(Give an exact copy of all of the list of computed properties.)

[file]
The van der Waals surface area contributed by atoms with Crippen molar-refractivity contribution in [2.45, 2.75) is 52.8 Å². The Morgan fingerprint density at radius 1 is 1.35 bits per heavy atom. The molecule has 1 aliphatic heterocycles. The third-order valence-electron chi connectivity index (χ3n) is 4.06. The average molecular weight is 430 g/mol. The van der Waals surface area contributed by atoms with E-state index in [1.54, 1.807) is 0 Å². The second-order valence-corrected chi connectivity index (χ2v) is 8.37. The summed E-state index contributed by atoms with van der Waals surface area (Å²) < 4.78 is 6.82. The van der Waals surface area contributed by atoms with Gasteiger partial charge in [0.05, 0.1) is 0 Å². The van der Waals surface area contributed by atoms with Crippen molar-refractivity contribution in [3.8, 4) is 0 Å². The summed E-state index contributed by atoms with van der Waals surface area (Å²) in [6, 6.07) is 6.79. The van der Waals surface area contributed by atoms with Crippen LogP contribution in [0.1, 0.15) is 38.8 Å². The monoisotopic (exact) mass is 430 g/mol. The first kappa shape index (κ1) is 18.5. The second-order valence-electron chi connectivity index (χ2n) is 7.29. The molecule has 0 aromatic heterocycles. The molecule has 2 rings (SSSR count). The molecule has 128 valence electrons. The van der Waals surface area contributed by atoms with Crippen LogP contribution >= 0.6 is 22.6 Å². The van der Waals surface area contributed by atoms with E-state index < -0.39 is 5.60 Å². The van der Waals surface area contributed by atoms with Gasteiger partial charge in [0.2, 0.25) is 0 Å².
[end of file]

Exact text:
The van der Waals surface area contributed by atoms with Crippen molar-refractivity contribution in [2.45, 2.75) is 52.8 Å². The Morgan fingerprint density at radius 1 is 1.35 bits per heavy atom. The molecule has 1 aliphatic heterocycles. The third-order valence-electron chi connectivity index (χ3n) is 4.06. The average molecular weight is 430 g/mol. The van der Waals surface area contributed by atoms with E-state index in [1.54, 1.807) is 0 Å². The second-order valence-corrected chi connectivity index (χ2v) is 8.37. The summed E-state index contributed by atoms with van der Waals surface area (Å²) < 4.78 is 6.82. The van der Waals surface area contributed by atoms with Gasteiger partial charge in [0.05, 0.1) is 0 Å². The van der Waals surface area contributed by atoms with Crippen molar-refractivity contribution in [3.8, 4) is 0 Å². The summed E-state index contributed by atoms with van der Waals surface area (Å²) in [6, 6.07) is 6.79. The van der Waals surface area contributed by atoms with Crippen LogP contribution in [0.1, 0.15) is 38.8 Å². The monoisotopic (exact) mass is 430 g/mol. The first kappa shape index (κ1) is 18.5. The second-order valence-electron chi connectivity index (χ2n) is 7.29. The molecule has 0 aromatic heterocycles. The molecule has 2 rings (SSSR count). The molecule has 128 valence electrons. The van der Waals surface area contributed by atoms with Crippen LogP contribution >= 0.6 is 22.6 Å². The van der Waals surface area contributed by atoms with E-state index < -0.39 is 5.60 Å². The van der Waals surface area contributed by atoms with Gasteiger partial charge in [0.2, 0.25) is 0 Å².